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NBA 2016-2017 Season Thread - Page 1335

post #20011 of 27226
The unfortunate reality of the NBA is you need to hit on draft picks to be successful because you can't max your way to a great team but you can't get great players (or even very good players) for less than the max. There are a shortage of very good players in the league - look at how hard it is to be an all star. I know the Warriors better than any other team so I'll start with them - they are in the position they're in because (i) prior ownership drafted Steph (which many thought was a risk given his size and perceived athletic weakness hahaha - suckers), (ii) current ownership drafted Klay (inconsistent production in college and had recently been arrested for MJ possession), (iii) traded Monta and Ekpe Udoh (and I guess Kwame) for Bogut and Stephen Jackson (much criticized trade but had to happen), (iv) got Harrison Barnes with the 7 pick and Draymond Green in the second round, (v) because of how awesome Curry is, convinced Iguodala to sign with them, (vi) prior ownership paid David Lee which seemed like a bad contract at the outset but he's actually been pretty good his entire time with the Warriors.

They haven't hit on 100% of their big moves and not everything has worked according to plan but they've certainly been fortunate. In an alternate universe David Lee breaks down, Bogut never recovers from his foot injury a few years ago, Steph Curry's ankles continue to be problematic and Iguodala ages even faster than he appears to be. Oh and from what I hear they almost traded Klay a year ago for non-basketball reasons that have apparently gone away. The Warriors could have made the exact same moves and ended up in the cellar.

And what's amazing is that all of this came together in a way that the Warriors are likely to only have a one year peak this season. It doesn't look like they can keep Dray and Barnes, and it's an outside possibility that they can't afford to pay either. There's talk of Dray commanding $15M+ a year on the open market. Success is very precarious in the NBA and you can't operate in the vacuum. It's very difficult to draft more than one good player in a year (and that's assuming you hit on every first round pick) so you must be successful in attracting free agents and in trades. The fact that so many smart people are failing should prove how difficult it is to achieve sustained success. People know they are taking risks when they sign guys to max contracts, but letting good players walk is also a risk.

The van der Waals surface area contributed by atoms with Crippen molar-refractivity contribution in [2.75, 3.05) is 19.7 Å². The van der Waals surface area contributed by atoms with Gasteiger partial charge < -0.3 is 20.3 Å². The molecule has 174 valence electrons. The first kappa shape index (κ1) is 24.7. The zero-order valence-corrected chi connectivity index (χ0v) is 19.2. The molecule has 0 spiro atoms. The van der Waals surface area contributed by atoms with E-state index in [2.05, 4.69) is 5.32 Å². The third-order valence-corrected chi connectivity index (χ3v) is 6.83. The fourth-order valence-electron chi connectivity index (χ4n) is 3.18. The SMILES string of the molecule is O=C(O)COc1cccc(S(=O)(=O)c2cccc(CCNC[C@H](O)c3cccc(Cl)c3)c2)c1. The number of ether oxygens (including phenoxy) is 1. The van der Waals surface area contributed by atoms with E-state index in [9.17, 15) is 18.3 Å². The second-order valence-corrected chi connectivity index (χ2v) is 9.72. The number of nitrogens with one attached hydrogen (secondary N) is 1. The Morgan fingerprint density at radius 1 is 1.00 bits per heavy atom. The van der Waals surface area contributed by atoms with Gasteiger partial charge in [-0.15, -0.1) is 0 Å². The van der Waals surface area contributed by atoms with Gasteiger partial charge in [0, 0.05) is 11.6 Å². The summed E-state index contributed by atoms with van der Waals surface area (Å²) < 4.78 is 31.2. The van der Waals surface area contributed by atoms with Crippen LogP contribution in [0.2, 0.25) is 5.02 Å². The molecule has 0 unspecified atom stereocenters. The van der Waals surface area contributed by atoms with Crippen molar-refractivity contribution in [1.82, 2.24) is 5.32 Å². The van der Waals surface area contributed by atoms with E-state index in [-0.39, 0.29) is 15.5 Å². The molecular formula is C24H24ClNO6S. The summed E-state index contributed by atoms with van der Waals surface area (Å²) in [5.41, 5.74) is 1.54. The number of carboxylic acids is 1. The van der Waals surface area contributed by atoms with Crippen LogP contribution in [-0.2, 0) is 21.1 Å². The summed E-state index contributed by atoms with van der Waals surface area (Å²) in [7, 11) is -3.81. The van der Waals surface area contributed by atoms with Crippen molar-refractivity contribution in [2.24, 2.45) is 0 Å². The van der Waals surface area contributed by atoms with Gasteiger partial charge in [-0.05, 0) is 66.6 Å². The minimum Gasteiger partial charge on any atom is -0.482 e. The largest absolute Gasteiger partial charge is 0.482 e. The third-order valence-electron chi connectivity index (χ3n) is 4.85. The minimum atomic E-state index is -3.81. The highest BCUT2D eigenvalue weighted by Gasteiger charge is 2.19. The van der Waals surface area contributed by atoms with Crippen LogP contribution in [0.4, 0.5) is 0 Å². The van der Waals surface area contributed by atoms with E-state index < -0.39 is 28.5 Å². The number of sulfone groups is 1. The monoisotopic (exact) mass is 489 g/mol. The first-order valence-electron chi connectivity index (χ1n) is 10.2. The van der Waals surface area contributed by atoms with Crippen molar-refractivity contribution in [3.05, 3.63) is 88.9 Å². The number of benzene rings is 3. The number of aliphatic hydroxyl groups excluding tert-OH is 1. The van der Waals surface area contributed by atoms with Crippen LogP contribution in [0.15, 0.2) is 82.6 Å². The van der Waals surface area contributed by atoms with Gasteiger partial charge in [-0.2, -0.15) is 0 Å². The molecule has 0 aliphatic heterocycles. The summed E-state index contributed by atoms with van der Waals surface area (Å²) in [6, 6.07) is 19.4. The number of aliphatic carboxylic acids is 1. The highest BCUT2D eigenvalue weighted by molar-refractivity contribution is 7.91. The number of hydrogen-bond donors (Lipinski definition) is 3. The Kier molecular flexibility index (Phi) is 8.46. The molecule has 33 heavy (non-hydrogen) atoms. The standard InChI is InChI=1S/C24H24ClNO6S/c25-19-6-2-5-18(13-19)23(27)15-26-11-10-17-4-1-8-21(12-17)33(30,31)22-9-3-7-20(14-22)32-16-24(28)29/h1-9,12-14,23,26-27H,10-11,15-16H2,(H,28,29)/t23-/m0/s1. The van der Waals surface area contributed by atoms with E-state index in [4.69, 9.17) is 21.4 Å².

post #20012 of 27226
i don't think there is any one way to build a great team. there are probably as many different approaches as there are championship teams. The Lakers -- the team I've known the best the longest -- were built almost entirely on trades. the big advantage to building through the draft is that you usually get to hold on to the good surprises longer before they become max players. the downside is that sometimes even what seem like sure bets turn out to be dogs. in fact, personally I'm highly skeptical of building through the draft. works great when you get winners, but there are at least as many examples of the opposite. Building through trades is obviously problematic because you are paying a higher price for the players, but at least you are buying more-or-less known quantities. and if you're going to build through trades, it does seem like team balance becomes even more important. You can only afford 2 or 3 great players at a time, so you have to be able to pick up the rick foxes, derek fishers, matt barnes who can do complement the kobes, paus, shaqs, etc.
post #20013 of 27226
building through the draft is super tough and has a high failure rate, but so does every other method. basically you have to do everything you can just to get a window where you can compete for a championship for 2 years, and you have no guarantees past that point. trading works nicely when things come together but lol, literally no team historically has had an advantage in trading/free agency like the lakers. most players don't mind going to the lakers in a trade, but that's not an option for, say, charlotte trying to get someone w/ 1 year left on their contract.

it remains to be seen whether or not the lakers' draw will continue being a factor after dwight left. most laker fans are probably glad he did, but the team isn't, and he was the 1st major FA to have done so. the city will always be a draw, but the ownership is unproven to say the least.
post #20014 of 27226
Quote:
Originally Posted by Brothersport View Post

building through the draft is super tough and has a high failure rate, but so does every other method. basically you have to do everything you can just to get a window where you can compete for a championship for 2 years, and you have no guarantees past that point.